At one time, the only measure we had as Canadians regarding our wellbeing was our Gross Domestic Product (GDP). For those unfamiliar with the GDP, it is essentially a quarterly report from the Government which states how the Canadian economy is doing. Thankfully, the wonderful people at Waterloo University decided this was not a good enough measure of how Canadians are really doing and took it upon themselves to create “Canadian Index of Wellbeing.” Now, rather than measuring our successes and failures in solely monetary values, we can measure it in areas that count. Such as community (the basis of this post), democratic engagement, education, health etc.
This index of wellbeing is now in its second edition, allowing us to see not only how we are doing right now, but how we are doing in relation to how we were doing in 1994 when the original index was created. Some disturbing facts come from this. As stated on the website (https://uwaterloo.ca/canadian-index-wellbeing/) ,
“The second Canadian Index of Wellbeing (CIW) composite report shows in the seventeen year period from 1994 to 2010, Canada’s Gross Domestic Product (GDP) grew by a robust 28.9% while our quality of life only improved by a very modest 5.7%. Further, it reveals Canadian wellbeing dropped by 24% between 2008 and 2010 and the decline in our wellbeing continues despite subsequent economic recovery.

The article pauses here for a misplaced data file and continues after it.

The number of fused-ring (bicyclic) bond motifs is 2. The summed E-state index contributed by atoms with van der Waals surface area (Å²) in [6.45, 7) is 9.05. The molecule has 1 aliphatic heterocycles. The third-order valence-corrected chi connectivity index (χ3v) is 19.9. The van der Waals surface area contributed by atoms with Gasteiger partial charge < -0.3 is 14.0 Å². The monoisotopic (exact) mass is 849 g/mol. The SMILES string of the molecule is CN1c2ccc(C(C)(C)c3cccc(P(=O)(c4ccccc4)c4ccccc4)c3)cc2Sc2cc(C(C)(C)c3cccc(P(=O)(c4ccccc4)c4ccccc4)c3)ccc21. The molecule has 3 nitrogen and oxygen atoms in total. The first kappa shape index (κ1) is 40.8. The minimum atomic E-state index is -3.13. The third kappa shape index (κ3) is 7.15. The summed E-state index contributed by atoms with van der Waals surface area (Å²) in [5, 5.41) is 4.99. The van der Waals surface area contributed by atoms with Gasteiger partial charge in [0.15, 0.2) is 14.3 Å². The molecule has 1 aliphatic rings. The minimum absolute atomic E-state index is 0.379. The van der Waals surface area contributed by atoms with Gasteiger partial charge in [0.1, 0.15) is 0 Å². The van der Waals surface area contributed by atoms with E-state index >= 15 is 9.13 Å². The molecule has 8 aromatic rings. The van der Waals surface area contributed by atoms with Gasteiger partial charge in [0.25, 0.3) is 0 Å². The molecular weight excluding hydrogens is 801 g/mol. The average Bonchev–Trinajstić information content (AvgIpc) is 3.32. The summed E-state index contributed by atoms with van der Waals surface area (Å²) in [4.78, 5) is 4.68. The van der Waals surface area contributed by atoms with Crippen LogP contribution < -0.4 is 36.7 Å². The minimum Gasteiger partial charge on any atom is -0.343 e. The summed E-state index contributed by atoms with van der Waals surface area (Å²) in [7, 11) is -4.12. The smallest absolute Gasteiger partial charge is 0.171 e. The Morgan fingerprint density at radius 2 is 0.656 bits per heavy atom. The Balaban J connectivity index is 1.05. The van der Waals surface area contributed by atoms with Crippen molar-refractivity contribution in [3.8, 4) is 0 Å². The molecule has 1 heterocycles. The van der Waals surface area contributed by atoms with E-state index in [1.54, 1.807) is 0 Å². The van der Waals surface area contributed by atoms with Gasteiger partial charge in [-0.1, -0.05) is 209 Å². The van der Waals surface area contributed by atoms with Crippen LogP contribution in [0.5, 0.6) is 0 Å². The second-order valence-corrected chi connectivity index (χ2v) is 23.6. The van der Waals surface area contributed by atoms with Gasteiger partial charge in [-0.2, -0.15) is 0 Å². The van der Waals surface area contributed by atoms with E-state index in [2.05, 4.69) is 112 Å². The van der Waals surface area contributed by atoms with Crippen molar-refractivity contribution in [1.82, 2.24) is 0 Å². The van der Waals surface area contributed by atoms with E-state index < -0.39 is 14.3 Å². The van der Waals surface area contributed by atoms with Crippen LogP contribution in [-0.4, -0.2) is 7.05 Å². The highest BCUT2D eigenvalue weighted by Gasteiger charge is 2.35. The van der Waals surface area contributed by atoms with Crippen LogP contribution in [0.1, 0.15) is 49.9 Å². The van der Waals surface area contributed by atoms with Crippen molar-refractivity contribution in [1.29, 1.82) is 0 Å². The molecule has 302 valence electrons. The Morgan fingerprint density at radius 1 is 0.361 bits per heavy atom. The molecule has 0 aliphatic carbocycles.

The findings uncover some troubling truths about the connection between our economy and our wellbeing. When Canada’s economy was thriving, Canadians saw only modest improvements in their overall quality of life, but when the economy faltered our wellbeing took a disproportionate step backward.”
While it is arguable that the government should be doing more to help us attain a higher quality of life, there is so much that we can and should be doing at an individual level.
The first domain the CIW addresses is Community Vitality. When this came up in my positive psych class, many were confused. Why is community such a pertinent issue? My answer. Once you have found a place in your community you will understand. Here is a quick overview in the changes to community vitality between 1994 and 2012.